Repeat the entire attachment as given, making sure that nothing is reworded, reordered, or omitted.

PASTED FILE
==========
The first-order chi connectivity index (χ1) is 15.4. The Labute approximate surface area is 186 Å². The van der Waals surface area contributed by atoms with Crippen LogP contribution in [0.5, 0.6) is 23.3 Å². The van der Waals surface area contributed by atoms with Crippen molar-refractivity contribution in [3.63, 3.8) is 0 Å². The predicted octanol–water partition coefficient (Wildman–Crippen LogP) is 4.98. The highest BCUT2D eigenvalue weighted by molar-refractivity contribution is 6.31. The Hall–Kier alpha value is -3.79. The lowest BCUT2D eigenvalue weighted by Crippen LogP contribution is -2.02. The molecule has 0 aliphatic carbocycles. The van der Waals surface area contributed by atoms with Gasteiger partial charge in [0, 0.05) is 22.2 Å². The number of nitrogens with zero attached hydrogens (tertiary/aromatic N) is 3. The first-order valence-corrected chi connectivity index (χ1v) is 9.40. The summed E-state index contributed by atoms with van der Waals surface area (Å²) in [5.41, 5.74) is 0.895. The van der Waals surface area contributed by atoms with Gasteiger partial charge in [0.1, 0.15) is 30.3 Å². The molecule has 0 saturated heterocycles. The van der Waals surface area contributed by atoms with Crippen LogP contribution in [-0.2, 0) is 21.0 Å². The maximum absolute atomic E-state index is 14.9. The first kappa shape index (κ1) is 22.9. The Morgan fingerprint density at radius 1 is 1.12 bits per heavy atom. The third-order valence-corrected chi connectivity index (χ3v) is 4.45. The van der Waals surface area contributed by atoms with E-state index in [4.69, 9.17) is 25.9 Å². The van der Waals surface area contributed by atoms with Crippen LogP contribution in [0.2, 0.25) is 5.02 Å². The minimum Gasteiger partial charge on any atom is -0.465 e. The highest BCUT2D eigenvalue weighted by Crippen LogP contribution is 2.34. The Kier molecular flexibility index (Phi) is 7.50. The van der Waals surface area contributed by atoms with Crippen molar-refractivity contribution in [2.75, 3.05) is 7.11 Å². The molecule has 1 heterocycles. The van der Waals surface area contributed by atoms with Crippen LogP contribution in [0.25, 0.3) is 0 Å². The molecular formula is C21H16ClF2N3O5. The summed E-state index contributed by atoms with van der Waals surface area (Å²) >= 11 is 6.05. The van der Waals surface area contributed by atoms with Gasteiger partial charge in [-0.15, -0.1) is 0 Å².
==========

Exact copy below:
The first-order chi connectivity index (χ1) is 15.4. The Labute approximate surface area is 186 Å². The van der Waals surface area contributed by atoms with Crippen LogP contribution in [0.5, 0.6) is 23.3 Å². The van der Waals surface area contributed by atoms with Crippen molar-refractivity contribution in [3.63, 3.8) is 0 Å². The predicted octanol–water partition coefficient (Wildman–Crippen LogP) is 4.98. The highest BCUT2D eigenvalue weighted by molar-refractivity contribution is 6.31. The Hall–Kier alpha value is -3.79. The lowest BCUT2D eigenvalue weighted by Crippen LogP contribution is -2.02. The molecule has 0 aliphatic carbocycles. The van der Waals surface area contributed by atoms with Gasteiger partial charge in [0, 0.05) is 22.2 Å². The number of nitrogens with zero attached hydrogens (tertiary/aromatic N) is 3. The first-order valence-corrected chi connectivity index (χ1v) is 9.40. The summed E-state index contributed by atoms with van der Waals surface area (Å²) in [5.41, 5.74) is 0.895. The van der Waals surface area contributed by atoms with Gasteiger partial charge in [0.1, 0.15) is 30.3 Å². The molecule has 0 saturated heterocycles. The van der Waals surface area contributed by atoms with Crippen LogP contribution in [-0.2, 0) is 21.0 Å². The maximum absolute atomic E-state index is 14.9. The first kappa shape index (κ1) is 22.9. The Morgan fingerprint density at radius 1 is 1.12 bits per heavy atom. The third-order valence-corrected chi connectivity index (χ3v) is 4.45. The van der Waals surface area contributed by atoms with E-state index in [4.69, 9.17) is 25.9 Å². The van der Waals surface area contributed by atoms with Crippen LogP contribution in [0.2, 0.25) is 5.02 Å². The minimum Gasteiger partial charge on any atom is -0.465 e. The highest BCUT2D eigenvalue weighted by Crippen LogP contribution is 2.34. The Kier molecular flexibility index (Phi) is 7.50. The van der Waals surface area contributed by atoms with Crippen molar-refractivity contribution in [2.75, 3.05) is 7.11 Å². The molecule has 1 heterocycles. The van der Waals surface area contributed by atoms with Crippen LogP contribution in [0.25, 0.3) is 0 Å². The molecular formula is C21H16ClF2N3O5. The summed E-state index contributed by atoms with van der Waals surface area (Å²) >= 11 is 6.05. The van der Waals surface area contributed by atoms with Gasteiger partial charge in [-0.15, -0.1) is 0 Å².